5 lessons I learned from lifting weights for 7 years

As I mentioned in my introductory post,  I have been resistance training for quite a while – 7+ years to be exact. Over time, I’ve acquired a decent amount of knowledge and experience by listening to experts, fellow gym goers and, of course, trial and error.

In this post, I’m sharing with you my most important takeaways that’ll hopefully inspire you and be of use in your own fitness journey.

1. More is not always better

Although many people applauded me for going to the gym or doing some kind of workout every single day, and this may have worked for me at the time, training more is definitely not always better.

When working out you are (1) breaking down muscle, and (2) putting stress on your body. This is needed in order to improve your physique and performance and is, to a certain extent, a good thing.

However, muscle gain only happens when muscle repair is greater than muscle breakdown, and too much stress (even from exercise) will stall fat loss, too.

So, in order to build muscle, lose fat, or accomplish whatever other fitness goal you may have, your body needs time to recover.

Be sure to incorporate at least one or two rest days a week (more if you’re just starting out) so that your body can heal optimally and you can go all out again during your next session.

Yes, you do need to work hard in order to accomplish your goals, but sometimes the hard part is to know when to take a step back.

2. There is more to fitness than building muscle and losing fat

Muscle gain and fat loss may be the things you associate most with the idea of being or getting ‘fit’. Muscle building is certainly one of my main goals, too.

But, lifting weights or doing the same form of cardio for hours, is not the end all be all. The most important thing is to find some (any) form of exercise that you enjoy doing.

I personally love lifting weights, especially setting new personal records and just feeling stronger overall. But if that’s simply not your thing, find something else that you like.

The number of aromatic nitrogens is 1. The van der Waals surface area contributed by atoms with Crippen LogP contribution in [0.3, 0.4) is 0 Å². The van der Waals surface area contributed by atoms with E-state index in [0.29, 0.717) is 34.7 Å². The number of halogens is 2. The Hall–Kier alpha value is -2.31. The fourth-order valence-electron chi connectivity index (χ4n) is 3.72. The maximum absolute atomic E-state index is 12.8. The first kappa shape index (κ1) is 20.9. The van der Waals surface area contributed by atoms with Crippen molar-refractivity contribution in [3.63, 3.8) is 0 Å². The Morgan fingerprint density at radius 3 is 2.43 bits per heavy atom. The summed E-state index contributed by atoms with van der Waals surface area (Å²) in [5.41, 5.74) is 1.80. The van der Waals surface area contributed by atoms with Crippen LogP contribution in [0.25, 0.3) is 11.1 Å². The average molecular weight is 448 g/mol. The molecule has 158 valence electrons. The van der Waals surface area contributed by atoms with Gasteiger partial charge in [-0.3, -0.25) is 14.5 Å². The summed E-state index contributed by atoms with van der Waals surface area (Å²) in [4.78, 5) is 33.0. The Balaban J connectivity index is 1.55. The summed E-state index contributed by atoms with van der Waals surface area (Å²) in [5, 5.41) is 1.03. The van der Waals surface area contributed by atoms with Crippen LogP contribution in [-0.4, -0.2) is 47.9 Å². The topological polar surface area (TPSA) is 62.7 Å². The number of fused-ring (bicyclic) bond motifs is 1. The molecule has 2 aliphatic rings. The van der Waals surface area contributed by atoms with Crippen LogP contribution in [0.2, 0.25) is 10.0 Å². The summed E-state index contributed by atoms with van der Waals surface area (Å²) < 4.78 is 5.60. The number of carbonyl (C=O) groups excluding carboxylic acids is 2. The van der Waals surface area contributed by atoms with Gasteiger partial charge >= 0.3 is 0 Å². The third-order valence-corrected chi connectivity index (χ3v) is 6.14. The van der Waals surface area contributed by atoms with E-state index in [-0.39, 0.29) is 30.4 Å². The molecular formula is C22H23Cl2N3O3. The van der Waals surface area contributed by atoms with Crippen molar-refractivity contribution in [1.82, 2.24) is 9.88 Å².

Actually, just focusing on weights can actually prevent you from feeling your best if you neglect your cardiovascular fitness and flexibility. I recommend finding a balance between training for strength, endurance and flexibility.

3. Consistency is key

The thing I’d probably recommend most to newbie gym goers – apart from finding something you actually like doing – is to be consistent with working out.

Sure, you could start out your fitness journey by going to the gym 7 days a week – and probably burn yourself out within the first month. But it’ll work better if you find a schedule that works for you in the long run and stick to it.

If once a week is all you can manage, that’s okay. Hold yourself accountable (or find an accountability buddy, a workout partner or a group class) and stay consistent every week.

Ideally, I’d recommend going at least 2-3 times a week (for a shorter workout if necessary) dispersed throughout the week. This way, you’ll truly make a habit of working out.

I’ve found that going only once a week makes sticking to a routine more difficult, since you basically have to start over every week, after an entire week of not working out.

Lastly, try to be somewhat consistent with your exercises, too. You should certainly try out different things from time to time, but sticking to a set of exercises will allow you to track your progress and get better over time.

4. You can always learn more

Yes, after a while you know what you’re doing in the gym. No, you don’t know everything.

Even if you are making great progress and you have acquired a decent amount of knowledge, you should still be open to learning about new strategies.

Keep in mind that the current research has not yet been able to explain everything – by far – and that mixed research results are not uncommon in many areas.

Additionally, while it’s great to pay attention to scientific evidence, something that has not been proven is not automatically wrong or nonexistent. Research acquires funding (and availability of participants) which is simply not always available.

5. There’s no one size fits all

Everybody is different, both physically and mentally.

I still encounter so many people who are convinced their way is the best way, not just for them but for everyone out there. Just because you’ve managed to get some results doesn’t mean others will, too.

This goes both ways: don’t feel bad if you are not getting results from something others have had great success with. It just might not be the optimal strategy for you.

So, don’t just focus on what you know and believe in, but keep an open mind towards others’ experiences and knowledge, and try to find out what works for you and what doesn’t.

To sum up, then, Listen to your body. You don’t have to go all out every training or work out every day. It’s okay – necessary even – to take it easy every once in a while. Find what you truly enjoy doing and stay consistent. Keep learning and remember that different things work for different people.

What are some things that you have learned throughout your ‘fitness journey’?

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